Working with one (willing!) subject in a simple ‘studio’ set-up, give yourself five minutes ‘in-control’, take your portraits from any angle, lit in any way, without interference. After five minutes, reverse ‘control’ and allow the subject to dictate exactly how they wish their portrait to be taken – and what to delete. Compare the two resulting sets of images in a dialogue with your subject, be candid about what you were looking for and what they wanted from their half of the shoot.
This exercise ended up somewhat out of order – my younger son agreed to be photograph and then proved to be allusive. By the time the shoot came around I’d started experimenting with gels on portable strobes, so took the opportunity to work with those.
My choice is immediately below – I wanted a blue look, both with background and the ring reflector on-camera. We both agreed that the look doesn’t give a health sparkle but my son liked the mood set by the background strobe reflecting from the wall.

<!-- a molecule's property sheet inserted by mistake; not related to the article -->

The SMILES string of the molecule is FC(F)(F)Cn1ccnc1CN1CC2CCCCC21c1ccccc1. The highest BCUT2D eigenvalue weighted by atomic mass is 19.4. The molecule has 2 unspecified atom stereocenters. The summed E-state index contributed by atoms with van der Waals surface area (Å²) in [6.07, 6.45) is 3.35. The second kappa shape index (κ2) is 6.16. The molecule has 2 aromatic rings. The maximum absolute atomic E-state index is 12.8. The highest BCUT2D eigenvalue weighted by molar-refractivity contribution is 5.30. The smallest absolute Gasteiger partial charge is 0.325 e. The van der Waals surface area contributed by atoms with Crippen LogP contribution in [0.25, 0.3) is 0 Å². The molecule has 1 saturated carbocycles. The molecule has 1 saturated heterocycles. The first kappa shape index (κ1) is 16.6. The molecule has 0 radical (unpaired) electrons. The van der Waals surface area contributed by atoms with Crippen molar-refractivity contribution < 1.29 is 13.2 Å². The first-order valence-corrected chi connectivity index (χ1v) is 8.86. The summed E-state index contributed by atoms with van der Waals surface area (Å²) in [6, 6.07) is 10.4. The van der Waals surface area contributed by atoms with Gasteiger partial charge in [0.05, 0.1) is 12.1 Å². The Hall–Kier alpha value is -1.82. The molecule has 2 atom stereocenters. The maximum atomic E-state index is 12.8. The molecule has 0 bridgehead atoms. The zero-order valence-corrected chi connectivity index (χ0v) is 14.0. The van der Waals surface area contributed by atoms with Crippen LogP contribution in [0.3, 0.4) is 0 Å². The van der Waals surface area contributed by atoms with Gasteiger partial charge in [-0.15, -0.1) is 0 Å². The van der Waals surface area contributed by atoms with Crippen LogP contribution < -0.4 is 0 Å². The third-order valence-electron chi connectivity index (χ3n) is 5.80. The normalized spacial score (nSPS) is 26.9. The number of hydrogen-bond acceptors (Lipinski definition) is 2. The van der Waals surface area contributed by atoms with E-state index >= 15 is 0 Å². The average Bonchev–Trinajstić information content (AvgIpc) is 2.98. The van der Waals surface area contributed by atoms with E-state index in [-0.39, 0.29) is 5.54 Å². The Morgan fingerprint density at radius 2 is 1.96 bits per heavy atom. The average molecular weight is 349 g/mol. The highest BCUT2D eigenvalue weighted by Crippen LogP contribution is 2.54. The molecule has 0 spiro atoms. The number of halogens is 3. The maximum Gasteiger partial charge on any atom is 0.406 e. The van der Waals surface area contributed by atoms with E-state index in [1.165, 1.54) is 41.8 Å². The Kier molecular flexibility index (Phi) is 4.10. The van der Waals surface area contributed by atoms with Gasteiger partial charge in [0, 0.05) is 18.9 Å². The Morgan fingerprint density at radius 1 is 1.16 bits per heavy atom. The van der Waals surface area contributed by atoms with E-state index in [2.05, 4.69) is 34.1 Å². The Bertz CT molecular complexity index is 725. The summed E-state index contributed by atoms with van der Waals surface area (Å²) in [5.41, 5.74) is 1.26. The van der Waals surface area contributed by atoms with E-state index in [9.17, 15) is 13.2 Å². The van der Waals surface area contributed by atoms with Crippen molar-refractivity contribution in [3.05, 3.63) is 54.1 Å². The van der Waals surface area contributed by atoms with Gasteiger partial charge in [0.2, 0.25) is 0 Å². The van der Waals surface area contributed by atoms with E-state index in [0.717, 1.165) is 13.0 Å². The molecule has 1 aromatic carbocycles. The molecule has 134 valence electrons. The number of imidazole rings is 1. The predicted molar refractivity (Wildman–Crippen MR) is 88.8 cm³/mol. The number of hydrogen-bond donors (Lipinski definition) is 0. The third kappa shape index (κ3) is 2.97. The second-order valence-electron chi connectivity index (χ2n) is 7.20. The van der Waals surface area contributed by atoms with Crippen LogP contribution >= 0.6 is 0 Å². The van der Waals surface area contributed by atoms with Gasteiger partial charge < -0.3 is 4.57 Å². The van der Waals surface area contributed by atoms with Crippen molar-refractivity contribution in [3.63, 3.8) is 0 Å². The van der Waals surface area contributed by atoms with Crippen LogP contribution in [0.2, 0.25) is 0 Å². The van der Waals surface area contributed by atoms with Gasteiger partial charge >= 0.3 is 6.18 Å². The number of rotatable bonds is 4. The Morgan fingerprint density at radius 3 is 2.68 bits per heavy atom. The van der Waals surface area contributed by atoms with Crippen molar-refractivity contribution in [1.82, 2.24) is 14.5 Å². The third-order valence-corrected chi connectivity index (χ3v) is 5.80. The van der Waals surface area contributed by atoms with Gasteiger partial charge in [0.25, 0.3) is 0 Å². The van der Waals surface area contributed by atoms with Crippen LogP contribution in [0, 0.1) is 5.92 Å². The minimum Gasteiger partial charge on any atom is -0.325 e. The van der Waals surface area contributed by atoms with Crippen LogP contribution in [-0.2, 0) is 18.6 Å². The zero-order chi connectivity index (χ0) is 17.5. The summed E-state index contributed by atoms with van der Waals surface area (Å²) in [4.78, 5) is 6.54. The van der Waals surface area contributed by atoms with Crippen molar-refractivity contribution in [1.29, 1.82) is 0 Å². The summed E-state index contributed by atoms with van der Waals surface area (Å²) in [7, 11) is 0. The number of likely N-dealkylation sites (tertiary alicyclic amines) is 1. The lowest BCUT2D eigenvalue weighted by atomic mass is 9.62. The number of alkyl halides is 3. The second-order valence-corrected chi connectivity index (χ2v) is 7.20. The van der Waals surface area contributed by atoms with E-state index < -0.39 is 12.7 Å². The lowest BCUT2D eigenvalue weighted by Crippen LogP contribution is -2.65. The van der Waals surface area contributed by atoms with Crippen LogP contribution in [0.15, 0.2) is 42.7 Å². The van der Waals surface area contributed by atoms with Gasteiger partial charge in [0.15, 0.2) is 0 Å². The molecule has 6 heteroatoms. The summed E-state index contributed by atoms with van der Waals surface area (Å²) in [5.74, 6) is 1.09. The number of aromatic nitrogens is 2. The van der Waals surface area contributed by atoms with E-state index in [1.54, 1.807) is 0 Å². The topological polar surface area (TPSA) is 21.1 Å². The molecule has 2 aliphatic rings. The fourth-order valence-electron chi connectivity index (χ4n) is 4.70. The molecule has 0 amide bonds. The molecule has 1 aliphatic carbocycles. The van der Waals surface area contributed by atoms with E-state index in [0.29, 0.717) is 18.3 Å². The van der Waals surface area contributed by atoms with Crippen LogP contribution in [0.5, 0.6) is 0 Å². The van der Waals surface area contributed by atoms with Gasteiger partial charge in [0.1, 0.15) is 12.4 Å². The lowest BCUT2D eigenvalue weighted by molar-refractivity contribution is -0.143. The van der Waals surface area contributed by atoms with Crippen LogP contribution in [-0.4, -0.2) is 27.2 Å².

Below are my son’s choice. We spent some time trying to get the colour scheme he wanted – ‘neon orange’ and orange tint to his face. The wall to the rear is a light blue colour, so it was difficult to get a strong orange to reflect from it – next time we may put some white foam core boards up!
What is interesting from this exercise is the effect the colour tones have on the reading of the images. It has encouraged me to work in a more deliberate way with colour – nothing says that it has to be as it actually was for this kind of work. The photograph is ‘a new and separate reality’.